While nobody uses lead paint anymore, there are still plenty of everyday items that have lead components. We asked our readers to weigh in on what effects lead has on our bodies and in what products we typically find lead today.

Kristen Bolig

Kristen Bolig

Kristen Bolig, CEO, SecurityNerd.

Muscle Weakness, Brain Damage — Smartphones and Personal Electronics

Exposure to lead has a whole variety of different negative health impacts. Some of the most major health impacts include muscle weakness, brain damage, hearing/speech problems, behavioral problems (especially in developing children), anemia, nerve damage, and in some cases, death. Lead can even cross the placental barriers of pregnant women, putting unborn babies at risk of all of those issues.

Most smartphones and personal electronics have small amounts of lead in them. However because the risk of lead is very much well-known amongst tech companies today, the amount of lead within these newer products is limited to an amount that won’t cause harm.

Harmful for Pregnant Women — Old Electronic Appliances

Lead is a very useful kind of metal in our household. Unfortunately, all of us get exposed to a trace amount of lead in our everyday lives. Lead is not harmful in a small amount, but when consumed or consistent exposure to household items containing lead can lead to lead poisoning.

The problem with lead is that it gets accumulated in our bones, tissue, and blood. In addition, as our bone mineralizes due to aging, lead is released from the bone tissue, increasing its internal exposure.

Exposure to lead for a long time can cause abdominal pain, memory loss, nausea, constipation, and depression.

Exposure to lead is even more dangerous for pregnant women as lead can cross the placental barrier. In addition, exposure to lead in utero may cause damage to a baby’s developing nervous system or cause stillbirth or miscarriage.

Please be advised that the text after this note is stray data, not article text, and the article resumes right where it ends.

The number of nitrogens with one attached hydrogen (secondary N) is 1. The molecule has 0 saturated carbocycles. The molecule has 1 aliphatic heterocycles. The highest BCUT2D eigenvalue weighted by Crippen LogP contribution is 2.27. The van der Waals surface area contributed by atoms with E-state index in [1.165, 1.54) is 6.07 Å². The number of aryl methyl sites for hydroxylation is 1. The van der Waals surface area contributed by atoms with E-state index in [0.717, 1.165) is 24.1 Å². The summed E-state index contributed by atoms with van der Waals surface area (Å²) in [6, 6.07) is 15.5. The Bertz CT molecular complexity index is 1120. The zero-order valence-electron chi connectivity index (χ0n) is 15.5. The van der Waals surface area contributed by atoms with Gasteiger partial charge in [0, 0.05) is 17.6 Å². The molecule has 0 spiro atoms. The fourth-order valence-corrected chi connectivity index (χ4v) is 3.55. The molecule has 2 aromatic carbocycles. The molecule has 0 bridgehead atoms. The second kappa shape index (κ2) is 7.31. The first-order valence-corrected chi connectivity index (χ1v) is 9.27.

Electronics items like phones, TVs, remote controls, keyboards, and computer mouse devices have lead. While lead was removed from solder in the making of electronics for environmental reasons by the European Union, electronics still contain lead. New electronics are not much of a problem for everyday use, but if you have very old electronic appliances or electronics, you may need to be careful about recycling them as they may contain high amounts of lead.

Pranali Patel

Pranali Patel

Pranali Patel is a science researcher and a mom blogger at empiricalmama, where she writes about all stuff toxin-free motherhood.
Patrick Sinclair

Patrick Sinclair

Patrick Sinclair, Founder and Tech Enthusiast at All Home Robotics.

Displaces Biological Functions – Lead-Acid Car Batteries and Electronics

As you may be aware, lead is a toxic heavy metal and the fact that it’s so widely used in electronics is concerning because the element can get absorbed by the body and displace important biological functions.

Lead poisoning is no joke – there are many symptoms and it’s no small feat cleansing it from your body.

In electronics, lead is widely used for solders for circuit boards, as well as for metal alloys for device frames and ceramic components.

A major use of lead is also in lead-acid car batteries, which are becoming increasingly prevalent during the current era of the electric car.

It is therefore important to find ways to cut down on lead usage and find alternate ways to achieve the same chemical properties of lead without the same level of toxicity.

Anemia and Other Serious Health Issues — Computers, Phones, and Remote Controls

Anemia, kidney damage, and brain damage are some of the health issues lead may cause. High lead exposure can even lead to death. Many household items contain lead, such as computers, phones, and remote controls.

David Adler

David Adler

David Adler, Founder & CEO of The Travel Secret.

This is a crowdsourced article. Contributors' statements do not necessarily reflect the opinion of this website, other people, businesses, or other contributors.